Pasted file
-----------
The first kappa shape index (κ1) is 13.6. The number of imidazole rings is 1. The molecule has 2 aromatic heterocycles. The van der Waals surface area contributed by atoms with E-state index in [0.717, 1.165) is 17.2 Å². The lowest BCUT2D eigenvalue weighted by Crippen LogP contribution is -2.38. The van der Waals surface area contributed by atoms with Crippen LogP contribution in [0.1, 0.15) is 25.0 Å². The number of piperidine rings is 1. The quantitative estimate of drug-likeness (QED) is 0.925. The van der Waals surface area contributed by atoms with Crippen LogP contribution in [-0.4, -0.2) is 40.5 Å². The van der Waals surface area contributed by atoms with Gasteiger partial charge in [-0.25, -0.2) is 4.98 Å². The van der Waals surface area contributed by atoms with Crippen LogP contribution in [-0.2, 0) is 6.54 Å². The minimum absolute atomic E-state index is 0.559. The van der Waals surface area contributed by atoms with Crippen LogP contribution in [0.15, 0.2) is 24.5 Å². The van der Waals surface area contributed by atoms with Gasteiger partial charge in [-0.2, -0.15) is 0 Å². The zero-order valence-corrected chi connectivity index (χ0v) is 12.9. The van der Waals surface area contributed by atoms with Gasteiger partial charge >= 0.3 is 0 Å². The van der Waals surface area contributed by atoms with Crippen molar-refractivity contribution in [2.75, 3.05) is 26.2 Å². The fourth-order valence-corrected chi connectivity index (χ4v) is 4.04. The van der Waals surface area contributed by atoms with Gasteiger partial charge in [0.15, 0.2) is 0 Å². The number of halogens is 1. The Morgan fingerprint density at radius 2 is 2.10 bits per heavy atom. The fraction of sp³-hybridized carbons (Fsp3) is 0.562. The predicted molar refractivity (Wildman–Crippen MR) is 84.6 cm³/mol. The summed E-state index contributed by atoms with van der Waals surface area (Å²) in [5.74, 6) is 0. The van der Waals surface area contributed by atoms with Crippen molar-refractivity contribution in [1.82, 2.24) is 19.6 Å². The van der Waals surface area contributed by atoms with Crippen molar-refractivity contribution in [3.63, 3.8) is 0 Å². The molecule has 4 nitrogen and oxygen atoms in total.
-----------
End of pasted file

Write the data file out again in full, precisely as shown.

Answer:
The first kappa shape index (κ1) is 13.6. The number of imidazole rings is 1. The molecule has 2 aromatic heterocycles. The van der Waals surface area contributed by atoms with E-state index in [0.717, 1.165) is 17.2 Å². The lowest BCUT2D eigenvalue weighted by Crippen LogP contribution is -2.38. The van der Waals surface area contributed by atoms with Crippen LogP contribution in [0.1, 0.15) is 25.0 Å². The number of piperidine rings is 1. The quantitative estimate of drug-likeness (QED) is 0.925. The van der Waals surface area contributed by atoms with Crippen LogP contribution in [-0.4, -0.2) is 40.5 Å². The van der Waals surface area contributed by atoms with Gasteiger partial charge in [-0.25, -0.2) is 4.98 Å². The van der Waals surface area contributed by atoms with Crippen LogP contribution in [-0.2, 0) is 6.54 Å². The minimum absolute atomic E-state index is 0.559. The van der Waals surface area contributed by atoms with Crippen LogP contribution in [0.15, 0.2) is 24.5 Å². The van der Waals surface area contributed by atoms with Gasteiger partial charge in [-0.2, -0.15) is 0 Å². The zero-order valence-corrected chi connectivity index (χ0v) is 12.9. The van der Waals surface area contributed by atoms with Gasteiger partial charge >= 0.3 is 0 Å². The van der Waals surface area contributed by atoms with Crippen molar-refractivity contribution in [2.75, 3.05) is 26.2 Å². The fourth-order valence-corrected chi connectivity index (χ4v) is 4.04. The van der Waals surface area contributed by atoms with Gasteiger partial charge in [0.15, 0.2) is 0 Å². The number of halogens is 1. The Morgan fingerprint density at radius 2 is 2.10 bits per heavy atom. The fraction of sp³-hybridized carbons (Fsp3) is 0.562. The predicted molar refractivity (Wildman–Crippen MR) is 84.6 cm³/mol. The summed E-state index contributed by atoms with van der Waals surface area (Å²) in [5.74, 6) is 0. The van der Waals surface area contributed by atoms with Crippen molar-refractivity contribution in [1.82, 2.24) is 19.6 Å². The van der Waals surface area contributed by atoms with Crippen molar-refractivity contribution in [3.63, 3.8) is 0 Å². The molecule has 4 nitrogen and oxygen atoms in total.